Who qualifies as a new and expectant mother?
A new and expectant mother is a woman who is pregnant or has given birth within the previous 6 months (having either delivered a live child or a still-born baby after 24 weeks of pregnancy).
What does being a new and expectant mother mean for an employee?
Being pregnant or a new mother does not generally prevent a woman from working although there may be risks in some workplaces that could affect the health and safety of the woman and/or her child. Therefore women should be encouraged to inform their managers of their pregnancy at an early stage, particularly if there are potential health and safety concerns due to the nature of their work.
Employees need to ensure that they comply with any measures identified through a risk assessment which are deemed necessary to reduce the risks to the health of the mother and/or the health of her child. They are also required to notify their line manager if they intend to return to work within six months of the birth of the baby, or if they are still breastfeeding when they return to work.
What are employers' responsibilities?
The Management of Health and Safety at Work Regulations 1999 include regulations that protect the health and safety of employees who are, or in the future could become, new and expectant mothers.
Employers should undertake an initial pregnancy risk assessment (in discussion with the employee) to identify any hazards that may apply to employees (see below for templates and guidance).
Where particular risks have been identified (e.g. regarding exposure to toxic substances, substantial manual handling, or work with radiation, etc.), consideration needs to be given to appropriate control measures. Control measures may involve making temporary changes to an individual's job or working conditions. In some cases, this may involve changes to an individual's role or an offer of alternative work. In extreme cases, where suitable safe work cannot be found, the law requires that the employee be suspended on full pay.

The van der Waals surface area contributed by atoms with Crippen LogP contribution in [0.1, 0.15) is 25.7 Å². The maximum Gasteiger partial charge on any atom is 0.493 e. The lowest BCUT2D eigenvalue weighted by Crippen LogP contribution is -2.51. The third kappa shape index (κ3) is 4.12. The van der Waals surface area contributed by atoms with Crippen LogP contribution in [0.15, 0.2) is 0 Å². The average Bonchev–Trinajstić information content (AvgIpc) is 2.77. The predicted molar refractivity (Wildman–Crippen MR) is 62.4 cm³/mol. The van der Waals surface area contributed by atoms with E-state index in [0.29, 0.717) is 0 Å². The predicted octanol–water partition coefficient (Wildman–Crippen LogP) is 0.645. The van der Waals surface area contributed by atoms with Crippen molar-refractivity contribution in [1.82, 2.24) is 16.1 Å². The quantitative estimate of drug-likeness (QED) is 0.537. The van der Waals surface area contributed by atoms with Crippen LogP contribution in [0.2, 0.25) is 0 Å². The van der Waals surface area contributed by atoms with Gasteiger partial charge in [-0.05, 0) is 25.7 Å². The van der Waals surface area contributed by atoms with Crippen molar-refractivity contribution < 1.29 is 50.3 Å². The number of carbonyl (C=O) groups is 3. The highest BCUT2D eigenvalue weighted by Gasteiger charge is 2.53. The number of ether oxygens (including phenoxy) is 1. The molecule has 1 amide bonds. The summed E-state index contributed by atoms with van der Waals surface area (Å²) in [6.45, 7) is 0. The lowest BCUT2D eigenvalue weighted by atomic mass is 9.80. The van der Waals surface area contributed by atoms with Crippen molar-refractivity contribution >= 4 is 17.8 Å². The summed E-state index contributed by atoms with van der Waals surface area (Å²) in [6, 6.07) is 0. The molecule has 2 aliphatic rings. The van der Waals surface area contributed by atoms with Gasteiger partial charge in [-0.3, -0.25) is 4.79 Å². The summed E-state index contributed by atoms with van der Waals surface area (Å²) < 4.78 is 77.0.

Where there are no risks identified, and no changes required to the role, the employer needs to ensure that the risk assessment is reviewed as the pregnancy progresses (at least in each trimester of the pregnancy, or earlier if the employee identifies changes in her health, or if changes have been made to her work role). The risk assessment will need to be reviewed if the employee returns to work within six months of the birth of the baby, or if she is still breastfeeding when she returns to work.
What help is available for employees?
The Health for Work Adviceline 0800 077 88 44 can offer advice about particular hazards in the workplace in relation to new/expectant mothers. Guidance on control measures could be discussed and explored.
You can also contact your union or health and safety representative for advice.
Sources of further information
- The Health and Safety Executives (HSE's) guidance for new and expectant mothers can be found on the HSE website.
- Information regarding practical aspects such as pay, time off for antenatal appointments, etc can be found on the Directgov website.
- The TUC has a site on women and health and safety.
Issued: 30 April, 2013